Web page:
Thirsty California reservoirs benefit from atmospheric river storms but drought is far from over

While all of this rain has helped the drought situation in California, there's still a long way to go. According to the California Department of Water Resources, many of the state’s reservoirs remain below capacity but are at or above their historical averages for this time of year.

SACRAMENTO, Calif. - It's been an extremely turbulent few weeks in California as the Golden State has had to endure a bomb cyclone and a barrage of deadly atmospheric river storms of the Pineapple Express variety. All of that has created mudslides, led to beach erosion and left the region inundated.

The relentless moisture has led to a sharp rise in reservoir levels across California. In at least one case, it has been too much water for them to handle.

According to the California Department of Water Resources (CDWR), many of the state's reservoirs remain below capacity but are at or above their historical averages for this time of year.

For example, Lake Oroville was at 57% of its more than 3.5 million-acre-foot capacity as of Jan. 17. Data from the CDWR showed the current water level is 104% of its historical average.

Water levels in the reservoirs are measured in acre-feet. According to the Water Education Foundation, an acre-foot is about 326,000 gallons, or enough to fill an acre of land with one foot of water.

Shasta Lake was also well below its capacity of more than 4.5 million acre-feet as of Jan. 17. After the barrage of storms over the past few weeks, the lake is at 52% of capacity. According to, Shasta Lake was sitting at 921.1 feet on Dec. 26, 2022. The water level rose to 975.5 feet as of Jan. 16 – a rise of 54.4 feet.

Other major reservoirs have also seen sharp rises in their water levels since the storms began.

The Don Pedro Reservoir, which sits in the Sierra Nevada foothills to the east of Modesto, California, has a capacity of just over 1.5 million acre-feet. On Dec. 26, the level sat at about 736 feet. After the storms came through, that level rose more than 46 feet to 782.9 feet as of Jan. 17. According to the CDWR, the reservoir was at 74% capacity as of Jan. 17 and was at 107% of its historical average for this time of year.

Water released from Lake Mendocino reservoir

While the state's reservoirs have been thirsty for water, some have received too much.

According to a report from FOX 2 San Francisco, the U.S. Army Corps of Engineers began to release water Monday from the Lake Mendocino reservoir. Rising water has already overtaken parts of the boat ramp and is starting to invade the flood pool, which led to the decision to release water before it spills over.

"Keep it controlled, cut off the top and spread it out over a longer bit of time, and that makes all the communities that are close safe," U.S. Army Corps of Engineers Regional Director Lt. Col. Kevin Arnett told KTVU.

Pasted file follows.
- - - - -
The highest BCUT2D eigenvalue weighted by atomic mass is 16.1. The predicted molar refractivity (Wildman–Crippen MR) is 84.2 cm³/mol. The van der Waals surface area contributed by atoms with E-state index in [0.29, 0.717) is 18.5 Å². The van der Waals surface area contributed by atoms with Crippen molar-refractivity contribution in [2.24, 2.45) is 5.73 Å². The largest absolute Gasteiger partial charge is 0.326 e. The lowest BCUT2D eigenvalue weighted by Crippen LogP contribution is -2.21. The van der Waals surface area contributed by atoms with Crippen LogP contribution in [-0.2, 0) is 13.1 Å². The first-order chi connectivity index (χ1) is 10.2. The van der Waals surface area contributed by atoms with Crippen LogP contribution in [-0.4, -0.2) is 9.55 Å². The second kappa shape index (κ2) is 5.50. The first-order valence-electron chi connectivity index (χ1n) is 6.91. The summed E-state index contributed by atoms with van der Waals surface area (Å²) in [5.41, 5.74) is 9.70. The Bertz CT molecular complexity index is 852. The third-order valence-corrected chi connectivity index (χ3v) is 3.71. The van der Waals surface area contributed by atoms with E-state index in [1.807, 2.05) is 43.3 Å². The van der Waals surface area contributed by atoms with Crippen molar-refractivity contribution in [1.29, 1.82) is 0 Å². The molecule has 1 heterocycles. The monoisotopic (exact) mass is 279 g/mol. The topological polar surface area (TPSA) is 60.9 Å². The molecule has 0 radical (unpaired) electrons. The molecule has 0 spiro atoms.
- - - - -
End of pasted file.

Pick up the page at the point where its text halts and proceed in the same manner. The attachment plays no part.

It's quite the change to go from water conservation to flood control.

"We're seeing a lot of areas kind of pivot from drought response from trying to recover storage into changing and doing some flood releases," California State Climatologist Mike Anderson told KTVU. "It does potentially set the stage for dealing with flood issues as we move through the snow melt season."

Lake Mendocino was at 752.85 feet as of Jan. 17, which is just under 12 feet below full.


How much rain and snow have fallen in California over the past few weeks?

Since the end of December, many areas of California have picked up feet of rain. In some instances, more than 40 inches of precipitation has fallen since the onslaught of atmospheric river storms began.

All of that water has left the land oversaturated, leading to rivers overflowing their banks. Several mudslides have also been reported because of the copious amounts of rain. 

The drastic difference is depicted in this satellite imagery, which shows the change in landscape from last summer to this month, 

In the mountains, feet of snow have fallen during all of the storms.

The Central Sierra Snow Lab reported over the weekend that it had more than 200% of average precipitation. The northern Sierra Nevada mountain range is currently sitting at 192% of average precipitation, and the southern Sierra Nevada range is at 267% of average.

The Sierra snowpack is also where much of the state's water is stored, according to the Sierra Nevada Conservancy. That snowpack supplies drinking water to more than 75% of Californians. As the snow melts in the spring, the runoff replenishes reservoirs before the dry season in the summer.


How has the onslaught of storms affected the drought?

While all of this rain has helped the drought situation in California, there's still a long way to go.

Nearly the entire state is now out of the extreme and exceptional drought categories, with less than 1% of California remaining in extreme drought.

About 95% of the state is still experiencing some level of drought, according to the latest information from the U.S. Drought Monitor. That is still an improvement over the previous week when drought covered 98% of the state.

Rich Tinker, the U.S. Drought Monitor author with the National Oceanic and Atmospheric Administration, said he is cautiously optimistic about the drought situation.

"The reservoirs, of course, is the big issue for most of what goes on in most of California, and water management is pretty heavy," he said. "So, it takes a long time for reservoirs to deplete, and it also takes a while for them to refill. So, we're doing considerably better. We're still not even up to what's normal for this time of year, however."

So, while Californians may be breathing a sigh of relief, some scientists said it may be too soon to celebrate.